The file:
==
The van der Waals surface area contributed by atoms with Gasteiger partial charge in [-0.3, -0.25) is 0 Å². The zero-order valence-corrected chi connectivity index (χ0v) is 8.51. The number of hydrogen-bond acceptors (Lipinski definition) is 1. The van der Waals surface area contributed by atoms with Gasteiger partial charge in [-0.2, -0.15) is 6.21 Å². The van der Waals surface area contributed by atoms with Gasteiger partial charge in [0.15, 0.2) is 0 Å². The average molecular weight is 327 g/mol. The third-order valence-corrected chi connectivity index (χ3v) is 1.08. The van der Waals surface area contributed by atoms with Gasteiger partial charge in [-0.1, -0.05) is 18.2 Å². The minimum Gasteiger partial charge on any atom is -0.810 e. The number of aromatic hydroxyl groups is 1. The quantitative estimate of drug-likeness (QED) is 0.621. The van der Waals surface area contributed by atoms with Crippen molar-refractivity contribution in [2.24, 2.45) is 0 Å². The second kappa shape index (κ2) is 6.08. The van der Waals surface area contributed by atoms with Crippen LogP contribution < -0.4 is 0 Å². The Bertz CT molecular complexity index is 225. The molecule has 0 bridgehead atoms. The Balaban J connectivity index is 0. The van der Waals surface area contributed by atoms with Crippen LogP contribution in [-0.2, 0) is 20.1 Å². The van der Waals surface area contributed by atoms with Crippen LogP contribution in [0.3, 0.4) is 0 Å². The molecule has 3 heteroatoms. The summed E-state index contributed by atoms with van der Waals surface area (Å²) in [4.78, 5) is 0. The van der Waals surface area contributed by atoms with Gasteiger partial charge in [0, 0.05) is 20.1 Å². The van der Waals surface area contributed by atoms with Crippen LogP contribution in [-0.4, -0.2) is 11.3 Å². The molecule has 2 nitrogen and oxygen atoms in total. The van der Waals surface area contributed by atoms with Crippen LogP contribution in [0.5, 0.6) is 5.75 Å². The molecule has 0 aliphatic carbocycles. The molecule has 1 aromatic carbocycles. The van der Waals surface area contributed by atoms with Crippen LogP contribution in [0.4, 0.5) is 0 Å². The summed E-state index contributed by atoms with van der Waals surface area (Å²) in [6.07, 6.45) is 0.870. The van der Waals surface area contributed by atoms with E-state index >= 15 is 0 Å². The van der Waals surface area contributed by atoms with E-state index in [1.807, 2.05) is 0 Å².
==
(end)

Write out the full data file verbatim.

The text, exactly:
The van der Waals surface area contributed by atoms with Gasteiger partial charge in [-0.3, -0.25) is 0 Å². The zero-order valence-corrected chi connectivity index (χ0v) is 8.51. The number of hydrogen-bond acceptors (Lipinski definition) is 1. The van der Waals surface area contributed by atoms with Gasteiger partial charge in [-0.2, -0.15) is 6.21 Å². The van der Waals surface area contributed by atoms with Gasteiger partial charge in [0.15, 0.2) is 0 Å². The average molecular weight is 327 g/mol. The third-order valence-corrected chi connectivity index (χ3v) is 1.08. The van der Waals surface area contributed by atoms with Gasteiger partial charge in [-0.1, -0.05) is 18.2 Å². The minimum Gasteiger partial charge on any atom is -0.810 e. The number of aromatic hydroxyl groups is 1. The quantitative estimate of drug-likeness (QED) is 0.621. The van der Waals surface area contributed by atoms with Crippen molar-refractivity contribution in [2.24, 2.45) is 0 Å². The second kappa shape index (κ2) is 6.08. The van der Waals surface area contributed by atoms with Crippen LogP contribution < -0.4 is 0 Å². The Bertz CT molecular complexity index is 225. The molecule has 0 bridgehead atoms. The Balaban J connectivity index is 0. The van der Waals surface area contributed by atoms with Crippen LogP contribution in [-0.2, 0) is 20.1 Å². The van der Waals surface area contributed by atoms with Crippen LogP contribution in [0.3, 0.4) is 0 Å². The molecule has 3 heteroatoms. The summed E-state index contributed by atoms with van der Waals surface area (Å²) in [4.78, 5) is 0. The van der Waals surface area contributed by atoms with Gasteiger partial charge in [0, 0.05) is 20.1 Å². The van der Waals surface area contributed by atoms with Crippen LogP contribution in [-0.4, -0.2) is 11.3 Å². The molecule has 2 nitrogen and oxygen atoms in total. The van der Waals surface area contributed by atoms with Crippen LogP contribution in [0.5, 0.6) is 5.75 Å². The molecule has 0 aliphatic carbocycles. The molecule has 1 aromatic carbocycles. The van der Waals surface area contributed by atoms with Crippen LogP contribution in [0.4, 0.5) is 0 Å². The summed E-state index contributed by atoms with van der Waals surface area (Å²) in [6.07, 6.45) is 0.870. The van der Waals surface area contributed by atoms with E-state index >= 15 is 0 Å². The van der Waals surface area contributed by atoms with E-state index in [1.807, 2.05) is 0 Å².